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China Gets a Rare Look at Its Pre-Revolutionary History
Durham, NC - A new exhibit of historical photographs at the Capital Library of China offers a rare glimpse of daily life in Beijing in the early 20th century, a turbulent period in Chinese history.
"Beijing Through Sidney Gamble's Camera" will run June 16-30 and Oct. 14-30 as part of the library's centennial celebration this year. An opening ceremony and reception will be held at 3 p.m. Tuesday, June 18. A public talk with the exhibit curators, Guo-Juin Hong and Luo Zhou of Duke University and Beijing specialist Han Pu, will take place from 2-4 p.m. Wednesday, June 19.
The exhibit is a joint project with the Duke University Libraries, which hold the originals of the photographs on display.
Photographs of China from the early 20th century are relatively uncommon. Of those images that survived the political upheaval of the Cultural Revolution, most were taken by foreign travelers whose photos returned home with them. Such was the case with the extensive amateur photographic work of renowned Princeton sociologist and China scholar Sidney Gamble (1890-1968).
Gamble took his first images of China in 1908 during a trip with his family. He returned three more times between 1917 and 1932 and continued photographing scenes of daily life while traveling throughout the country to collect data for socioeconomic surveys. The images he captured depict ordinary scenes of urban and rural life, architecture, religious statuary, public events, funerals, festivals and a cross-section of pre-revolutionary Chinese society.
Gamble visited China in the midst of its transition to a modern industrial nation. His photographs represent the way people of the time adapted to the emergence of modern institutions, such as hospitals, prisons and schools. These transitions were also marked by new modes of transportation and infrastructure that changed the Chinese landscape and way of life.
"This collection never stops fascinating me because of the wide scope of its subject matter and the variety of geographical locations covered," said Luo Zhou, Chinese Studies librarian at Duke and one of the exhibit's curators.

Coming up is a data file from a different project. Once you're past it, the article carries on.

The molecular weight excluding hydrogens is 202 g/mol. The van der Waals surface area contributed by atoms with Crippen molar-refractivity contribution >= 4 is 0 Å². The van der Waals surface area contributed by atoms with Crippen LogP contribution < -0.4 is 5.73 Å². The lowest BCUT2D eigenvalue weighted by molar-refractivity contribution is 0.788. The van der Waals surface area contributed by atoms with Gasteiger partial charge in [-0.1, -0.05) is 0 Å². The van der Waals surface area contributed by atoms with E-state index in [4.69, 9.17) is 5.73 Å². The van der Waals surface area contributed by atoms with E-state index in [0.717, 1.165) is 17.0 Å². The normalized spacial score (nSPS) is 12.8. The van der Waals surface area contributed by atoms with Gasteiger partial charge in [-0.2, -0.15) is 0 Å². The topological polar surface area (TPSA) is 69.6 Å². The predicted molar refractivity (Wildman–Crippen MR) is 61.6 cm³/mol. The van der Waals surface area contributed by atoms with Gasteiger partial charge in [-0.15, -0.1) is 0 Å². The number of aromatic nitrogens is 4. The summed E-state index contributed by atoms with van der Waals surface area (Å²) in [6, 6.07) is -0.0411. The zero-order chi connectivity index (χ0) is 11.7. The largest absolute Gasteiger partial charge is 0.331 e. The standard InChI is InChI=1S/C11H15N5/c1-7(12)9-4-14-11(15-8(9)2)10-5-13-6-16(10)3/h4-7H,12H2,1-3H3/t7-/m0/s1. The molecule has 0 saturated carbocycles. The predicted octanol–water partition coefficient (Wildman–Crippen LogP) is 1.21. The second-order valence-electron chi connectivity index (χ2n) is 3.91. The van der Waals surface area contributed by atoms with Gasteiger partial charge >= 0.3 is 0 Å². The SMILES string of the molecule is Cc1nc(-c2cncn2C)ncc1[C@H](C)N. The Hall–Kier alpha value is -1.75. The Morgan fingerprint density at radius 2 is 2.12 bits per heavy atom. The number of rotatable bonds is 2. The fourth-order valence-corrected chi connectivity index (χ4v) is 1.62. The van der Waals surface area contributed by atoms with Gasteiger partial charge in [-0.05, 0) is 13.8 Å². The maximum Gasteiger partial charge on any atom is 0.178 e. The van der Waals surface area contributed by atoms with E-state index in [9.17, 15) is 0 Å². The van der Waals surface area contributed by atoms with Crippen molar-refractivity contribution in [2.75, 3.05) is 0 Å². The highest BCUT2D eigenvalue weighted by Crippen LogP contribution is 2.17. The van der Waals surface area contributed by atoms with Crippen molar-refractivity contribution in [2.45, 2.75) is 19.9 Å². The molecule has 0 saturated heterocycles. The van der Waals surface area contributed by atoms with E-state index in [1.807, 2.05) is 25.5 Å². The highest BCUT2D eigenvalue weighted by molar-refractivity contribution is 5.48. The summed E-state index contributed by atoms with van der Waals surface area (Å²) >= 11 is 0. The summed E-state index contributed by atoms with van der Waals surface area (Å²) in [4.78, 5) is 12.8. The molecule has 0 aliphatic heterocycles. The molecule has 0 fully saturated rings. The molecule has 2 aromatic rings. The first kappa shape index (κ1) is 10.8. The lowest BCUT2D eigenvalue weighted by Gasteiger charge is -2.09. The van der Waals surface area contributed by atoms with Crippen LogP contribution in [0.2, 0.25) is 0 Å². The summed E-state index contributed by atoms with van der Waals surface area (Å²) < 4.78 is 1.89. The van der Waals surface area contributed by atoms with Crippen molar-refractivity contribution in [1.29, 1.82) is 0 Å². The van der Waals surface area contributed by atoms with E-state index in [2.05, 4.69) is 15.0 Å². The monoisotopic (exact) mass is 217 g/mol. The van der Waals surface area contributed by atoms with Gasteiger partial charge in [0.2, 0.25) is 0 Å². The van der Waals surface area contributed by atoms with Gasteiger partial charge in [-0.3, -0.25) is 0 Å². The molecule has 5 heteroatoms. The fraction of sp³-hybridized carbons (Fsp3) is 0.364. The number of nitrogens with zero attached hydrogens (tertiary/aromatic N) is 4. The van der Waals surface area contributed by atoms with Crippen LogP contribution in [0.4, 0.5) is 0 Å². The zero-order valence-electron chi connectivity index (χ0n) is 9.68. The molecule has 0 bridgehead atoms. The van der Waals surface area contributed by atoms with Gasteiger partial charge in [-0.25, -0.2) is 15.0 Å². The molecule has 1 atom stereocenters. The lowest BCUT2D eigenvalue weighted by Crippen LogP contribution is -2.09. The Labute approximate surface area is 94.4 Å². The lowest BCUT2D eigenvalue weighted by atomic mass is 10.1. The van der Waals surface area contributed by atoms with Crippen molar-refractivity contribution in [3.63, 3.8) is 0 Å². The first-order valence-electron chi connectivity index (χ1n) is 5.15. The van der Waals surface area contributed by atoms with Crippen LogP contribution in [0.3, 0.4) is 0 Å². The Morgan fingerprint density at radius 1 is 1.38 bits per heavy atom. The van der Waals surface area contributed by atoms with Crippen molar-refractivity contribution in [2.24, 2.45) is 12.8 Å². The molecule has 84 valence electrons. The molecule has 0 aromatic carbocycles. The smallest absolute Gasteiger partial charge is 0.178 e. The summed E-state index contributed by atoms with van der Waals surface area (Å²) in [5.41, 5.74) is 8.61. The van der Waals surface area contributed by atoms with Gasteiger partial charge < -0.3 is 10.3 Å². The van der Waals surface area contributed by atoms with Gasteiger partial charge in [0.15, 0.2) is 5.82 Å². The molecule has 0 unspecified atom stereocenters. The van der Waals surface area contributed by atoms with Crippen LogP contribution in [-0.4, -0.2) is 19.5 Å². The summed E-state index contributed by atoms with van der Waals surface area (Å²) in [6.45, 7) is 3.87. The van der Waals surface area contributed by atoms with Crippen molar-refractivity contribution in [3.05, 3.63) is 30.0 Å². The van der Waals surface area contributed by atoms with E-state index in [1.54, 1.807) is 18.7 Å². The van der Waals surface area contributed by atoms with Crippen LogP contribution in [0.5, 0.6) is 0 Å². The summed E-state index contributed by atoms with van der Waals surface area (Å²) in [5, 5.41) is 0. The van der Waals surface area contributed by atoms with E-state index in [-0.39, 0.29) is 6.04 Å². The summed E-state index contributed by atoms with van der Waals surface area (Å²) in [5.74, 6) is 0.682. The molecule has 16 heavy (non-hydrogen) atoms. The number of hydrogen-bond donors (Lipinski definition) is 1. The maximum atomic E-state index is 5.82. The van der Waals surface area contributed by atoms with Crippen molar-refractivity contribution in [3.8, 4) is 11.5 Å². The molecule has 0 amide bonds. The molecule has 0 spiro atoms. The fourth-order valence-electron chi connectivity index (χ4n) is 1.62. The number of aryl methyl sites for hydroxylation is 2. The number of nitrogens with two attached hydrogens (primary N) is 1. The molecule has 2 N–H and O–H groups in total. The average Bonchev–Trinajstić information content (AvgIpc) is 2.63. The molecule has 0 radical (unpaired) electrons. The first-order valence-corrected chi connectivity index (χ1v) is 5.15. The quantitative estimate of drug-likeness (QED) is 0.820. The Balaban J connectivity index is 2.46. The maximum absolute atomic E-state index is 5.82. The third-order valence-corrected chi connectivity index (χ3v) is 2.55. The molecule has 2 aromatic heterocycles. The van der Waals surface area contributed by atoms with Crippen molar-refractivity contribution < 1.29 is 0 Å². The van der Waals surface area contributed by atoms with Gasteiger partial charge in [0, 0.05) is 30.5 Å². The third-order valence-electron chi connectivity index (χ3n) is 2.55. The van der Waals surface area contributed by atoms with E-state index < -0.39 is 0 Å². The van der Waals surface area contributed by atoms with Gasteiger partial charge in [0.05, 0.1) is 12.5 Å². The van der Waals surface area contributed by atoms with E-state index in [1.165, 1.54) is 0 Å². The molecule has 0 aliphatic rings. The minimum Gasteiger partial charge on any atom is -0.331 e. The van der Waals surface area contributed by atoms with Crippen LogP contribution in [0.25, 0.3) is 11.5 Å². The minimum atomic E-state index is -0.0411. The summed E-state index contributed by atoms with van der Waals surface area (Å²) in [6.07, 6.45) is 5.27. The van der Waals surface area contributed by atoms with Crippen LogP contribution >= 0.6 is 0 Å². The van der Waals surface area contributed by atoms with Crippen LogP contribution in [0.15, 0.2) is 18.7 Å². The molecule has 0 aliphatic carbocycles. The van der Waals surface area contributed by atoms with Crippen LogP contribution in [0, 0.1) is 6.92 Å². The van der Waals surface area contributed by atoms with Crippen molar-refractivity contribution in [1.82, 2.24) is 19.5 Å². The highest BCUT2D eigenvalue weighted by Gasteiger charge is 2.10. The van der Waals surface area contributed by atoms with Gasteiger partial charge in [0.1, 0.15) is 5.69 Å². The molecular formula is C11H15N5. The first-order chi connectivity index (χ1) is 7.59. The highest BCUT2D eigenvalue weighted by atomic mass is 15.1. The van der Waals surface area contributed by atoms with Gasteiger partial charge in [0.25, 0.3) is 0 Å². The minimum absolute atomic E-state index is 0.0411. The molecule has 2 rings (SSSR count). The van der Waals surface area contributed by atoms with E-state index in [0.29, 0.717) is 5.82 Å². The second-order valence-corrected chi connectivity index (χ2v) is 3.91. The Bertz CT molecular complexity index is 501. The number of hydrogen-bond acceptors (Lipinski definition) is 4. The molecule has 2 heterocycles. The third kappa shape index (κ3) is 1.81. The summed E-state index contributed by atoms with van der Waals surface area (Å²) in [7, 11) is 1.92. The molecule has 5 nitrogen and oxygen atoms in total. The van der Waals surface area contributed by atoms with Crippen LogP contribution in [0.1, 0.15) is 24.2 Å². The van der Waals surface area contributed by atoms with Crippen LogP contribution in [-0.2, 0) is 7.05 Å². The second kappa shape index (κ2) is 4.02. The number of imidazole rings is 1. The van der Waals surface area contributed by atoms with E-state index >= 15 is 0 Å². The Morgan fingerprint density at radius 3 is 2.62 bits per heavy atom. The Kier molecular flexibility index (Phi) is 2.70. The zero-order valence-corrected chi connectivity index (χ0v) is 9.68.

"As a sociologist, humanist and missionary, Gamble documented Chinese life and culture in a time when China was in turmoil," Zhou said. "These carefully designed snapshots provide a great source to look into real life and real people in those turbulent years."
Gamble also worked as secretary for the Beijing YMCA, helping to coordinate educational and social reform projects. His position gave him access to wide-ranging elements of Chinese society, and he built a close relationship with China and its people that is reflected in the intimacy of his photographs.
Gamble's photos also document pivotal events in China's history, such as the Thanksgiving celebration of the victory of World War I in 1918, the May Fourth Movement in 1919 and Sun Yat-sen's funeral in 1925.
Gamble's portfolio eventually grew to more than 5,000 images. A few of them appeared in his scholarly publications and lectures, but most were never exhibited during his lifetime. In fact, they were largely forgotten until 15 years after Gamble's death. In 1984, Catherine Curran, Gamble's daughter, discovered a trove of nitrate negatives in a closet in the family's home in New York and hired an archivist to help preserve them. She then began the process of organizing them into albums.
In 1986, Curran established the Sidney D. Gamble Foundation for China Studies to provide for preservation and access to the photographs. An agreement to bring the Gamble collection to Duke was signed in March 2006. Gamble's original photographs are now held in the David M. Rubenstein Rare Book & Manuscript Library at Duke, and the entire collection of images has been digitized and is available online at http://library.duke.edu/digitalcollections/gamble/.
Guo-Juin Hong, associate professor of Chinese literature and culture at Duke, began working with Zhou on the idea of an exhibit in early 2012 as a way to promote the Gamble photographs to a global audience.
"Unlike previous shows of Gamble's extraordinary images, in this exhibit we wanted to emphasize how photographic events are reciprocal, and never a one-way street," said Hong. "We wanted to highlight not only how Gamble 'sees' China with his camera, but also how his subjects -- Chinese people, their daily life and cultures -- look back."
Among the 5,000 photographs in Gamble's collection, about 2,000 were taken in Beijing, a selection of which the Capital Library of China decided to exhibit in conjunction with its 100th anniversary.
"Beijing Through Sidney Gamble's Camera" is sponsored by the Capital Library of China and Duke University Libraries, with additional financial support from the David M. Rubenstein Rare Book & Manuscript Library, the Duke Asian Pacific Studies Institute, and an Education and Research Innovations in China grant from Duke University.
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Exhibit and Event Details
"Beijing Through Sidney Gamble's Camera"
June 16-30 and Oct. 14-30, 2013
Capital Library of China
Dongsanhuan Nanlu 88, Chaoyang District, Beijing
Opening Ceremony/Reception: June 18, 3-5 p.m.
Public Talk with Guo-Juin Hong, Luo Zhou and Han Pu: June 19, 2-4 p.m.
For questions about visiting the Capital Library of China and attending exhibit events, please contact Angela/Sun Jie at +86-10-8732 5916 or firstname.lastname@example.org.
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